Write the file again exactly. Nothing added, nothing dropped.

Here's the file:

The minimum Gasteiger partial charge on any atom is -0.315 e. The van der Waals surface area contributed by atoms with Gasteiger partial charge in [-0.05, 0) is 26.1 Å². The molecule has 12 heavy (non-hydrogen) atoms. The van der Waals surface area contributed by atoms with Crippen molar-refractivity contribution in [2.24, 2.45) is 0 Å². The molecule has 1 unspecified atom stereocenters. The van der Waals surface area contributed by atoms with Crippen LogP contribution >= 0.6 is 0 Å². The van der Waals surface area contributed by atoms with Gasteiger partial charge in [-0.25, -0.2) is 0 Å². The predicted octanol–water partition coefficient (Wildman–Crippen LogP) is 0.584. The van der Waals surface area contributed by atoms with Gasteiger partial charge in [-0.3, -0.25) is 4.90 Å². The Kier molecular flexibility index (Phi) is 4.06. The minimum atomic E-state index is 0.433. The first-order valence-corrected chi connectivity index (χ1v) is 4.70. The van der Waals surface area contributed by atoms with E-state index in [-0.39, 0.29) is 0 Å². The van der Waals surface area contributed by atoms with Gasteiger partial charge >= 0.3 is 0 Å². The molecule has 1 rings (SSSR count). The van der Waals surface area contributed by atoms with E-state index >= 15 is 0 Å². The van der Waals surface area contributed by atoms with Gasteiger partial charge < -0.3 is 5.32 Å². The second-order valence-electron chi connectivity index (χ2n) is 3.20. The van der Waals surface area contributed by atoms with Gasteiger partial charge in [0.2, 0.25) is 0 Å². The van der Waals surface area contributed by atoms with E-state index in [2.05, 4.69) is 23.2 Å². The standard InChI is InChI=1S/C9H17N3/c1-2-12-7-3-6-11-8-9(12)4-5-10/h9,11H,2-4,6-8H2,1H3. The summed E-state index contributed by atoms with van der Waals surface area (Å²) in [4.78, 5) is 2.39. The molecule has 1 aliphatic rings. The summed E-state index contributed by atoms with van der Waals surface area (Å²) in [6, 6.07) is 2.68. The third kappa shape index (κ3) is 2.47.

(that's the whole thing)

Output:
The minimum Gasteiger partial charge on any atom is -0.315 e. The van der Waals surface area contributed by atoms with Gasteiger partial charge in [-0.05, 0) is 26.1 Å². The molecule has 12 heavy (non-hydrogen) atoms. The van der Waals surface area contributed by atoms with Crippen molar-refractivity contribution in [2.24, 2.45) is 0 Å². The molecule has 1 unspecified atom stereocenters. The van der Waals surface area contributed by atoms with Crippen LogP contribution >= 0.6 is 0 Å². The van der Waals surface area contributed by atoms with Gasteiger partial charge in [-0.25, -0.2) is 0 Å². The predicted octanol–water partition coefficient (Wildman–Crippen LogP) is 0.584. The van der Waals surface area contributed by atoms with Gasteiger partial charge in [-0.3, -0.25) is 4.90 Å². The Kier molecular flexibility index (Phi) is 4.06. The minimum atomic E-state index is 0.433. The first-order valence-corrected chi connectivity index (χ1v) is 4.70. The van der Waals surface area contributed by atoms with E-state index in [-0.39, 0.29) is 0 Å². The van der Waals surface area contributed by atoms with Gasteiger partial charge >= 0.3 is 0 Å². The molecule has 1 rings (SSSR count). The van der Waals surface area contributed by atoms with E-state index >= 15 is 0 Å². The van der Waals surface area contributed by atoms with Gasteiger partial charge < -0.3 is 5.32 Å². The second-order valence-electron chi connectivity index (χ2n) is 3.20. The van der Waals surface area contributed by atoms with Gasteiger partial charge in [0.2, 0.25) is 0 Å². The van der Waals surface area contributed by atoms with E-state index in [2.05, 4.69) is 23.2 Å². The standard InChI is InChI=1S/C9H17N3/c1-2-12-7-3-6-11-8-9(12)4-5-10/h9,11H,2-4,6-8H2,1H3. The summed E-state index contributed by atoms with van der Waals surface area (Å²) in [4.78, 5) is 2.39. The molecule has 1 aliphatic rings. The summed E-state index contributed by atoms with van der Waals surface area (Å²) in [6, 6.07) is 2.68. The third kappa shape index (κ3) is 2.47.